Forgot your password?  

Resources for students & teachers

This eBook from the Gutenberg Project consists of approximately 664 pages of information about Magnum Bonum.

Yes, and at that moment he was loitering at a safe distance from the door of the now invalid and half-blind Mrs. Coffinkey, to whom the Brownlow girls read by turns.  She lived conveniently up a lane not much frequented.  This was the colloquy which ensued when the tall, well-proportioned maiden, with her fresh, modest, happy face, tripped down the steps:—-

“So the Coffinkey is unlocked at last!  Stern Proserpine relented!”

“Robert!  You here?”

“You never used to call me Robert.”

“Mamma says it is time to leave off the other.”

“Perhaps she would like you to call me Mr. Robert Otway Brownlow.”

“Don’t talk of mamma in that way.”

“I would do anything my queen tells me except command my tones when there is an attempt to stiffen her.  She is not to be made into buckram.”

“Please, Robert,” as some one met and looked at them, “let me walk on by myself.”

“What?  Shall I be the means of getting you into trouble?”

“No, but I ought not-—”

“The road is clear now, never mind.  In town there are no gossips, that’s one comfort.  Mother Carey is propounding the plan now.”

“Oh, but we shall not go.  Mamma told me so last night.”

“That was before Mother Carey had talked her over.”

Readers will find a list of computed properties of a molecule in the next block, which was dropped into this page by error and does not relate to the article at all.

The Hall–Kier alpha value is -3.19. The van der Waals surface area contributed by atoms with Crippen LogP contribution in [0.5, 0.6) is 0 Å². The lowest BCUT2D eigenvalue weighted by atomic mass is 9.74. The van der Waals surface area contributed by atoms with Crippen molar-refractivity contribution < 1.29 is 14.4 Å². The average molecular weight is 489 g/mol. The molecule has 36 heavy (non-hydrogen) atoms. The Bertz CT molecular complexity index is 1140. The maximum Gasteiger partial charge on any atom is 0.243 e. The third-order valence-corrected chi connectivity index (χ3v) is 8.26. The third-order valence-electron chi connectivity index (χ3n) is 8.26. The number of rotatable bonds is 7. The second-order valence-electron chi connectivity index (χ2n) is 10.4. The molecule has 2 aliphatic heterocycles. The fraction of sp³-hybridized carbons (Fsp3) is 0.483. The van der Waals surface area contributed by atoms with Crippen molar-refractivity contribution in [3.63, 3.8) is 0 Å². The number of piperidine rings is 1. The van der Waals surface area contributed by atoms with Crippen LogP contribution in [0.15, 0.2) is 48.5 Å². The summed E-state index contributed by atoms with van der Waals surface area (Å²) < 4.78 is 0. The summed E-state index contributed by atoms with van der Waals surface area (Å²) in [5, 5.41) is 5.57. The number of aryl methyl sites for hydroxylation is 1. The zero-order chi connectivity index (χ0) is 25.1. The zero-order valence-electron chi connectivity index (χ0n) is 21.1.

“Do you think she will?”

“I am certain of it!  You are a sort of child of Mother Carey’s own, you know, and we can’t do without you.”

“Mother would miss us so, just as we are getting useful.”

“Yes, but Ellie might stay.”

“Oh! we have never been parted.  We couldn’t be.”

“Indeed!  Is there no one that could make up to you for Ellie?”

“No, indeed!” indignantly.

“Ah, Essie, you are too much of a child yet to understand the force of the love that—-”

“Don’t,” broke in Esther, “that is just like people in novels; and mamma would not like it.”

“But if I feel ten times far more for you than ‘the people in novels’ attempt to express?”

“Don’t,” again cried Esther.  “It is Sunday.”

“And what of that, my most scriptural little queen ?”

“It isn’t a time to talk out of novels,” said Esther, quickening her pace, to reach the frequented road and throng of church-goers.”

“I am not talking out of any novel that ever was written,” said Bobus seriously; but she was speeding on too fast to heed him, and started as he laid a hand on her arm.

“Stay, Essie; you must not rush on like a frightened fawn, or people will stare,” he said; and she slackened her pace, though she shook him off and went on through the numerous passengers on the footpath, with her pretty head held aloft with the stately grace of the startled pheasant, not choosing to seem to hear his attempts at addressing her, and taking refuge at last in the innermost recesses of the family seat at Church, though it was full a quarter to five.

Follow Us on Facebook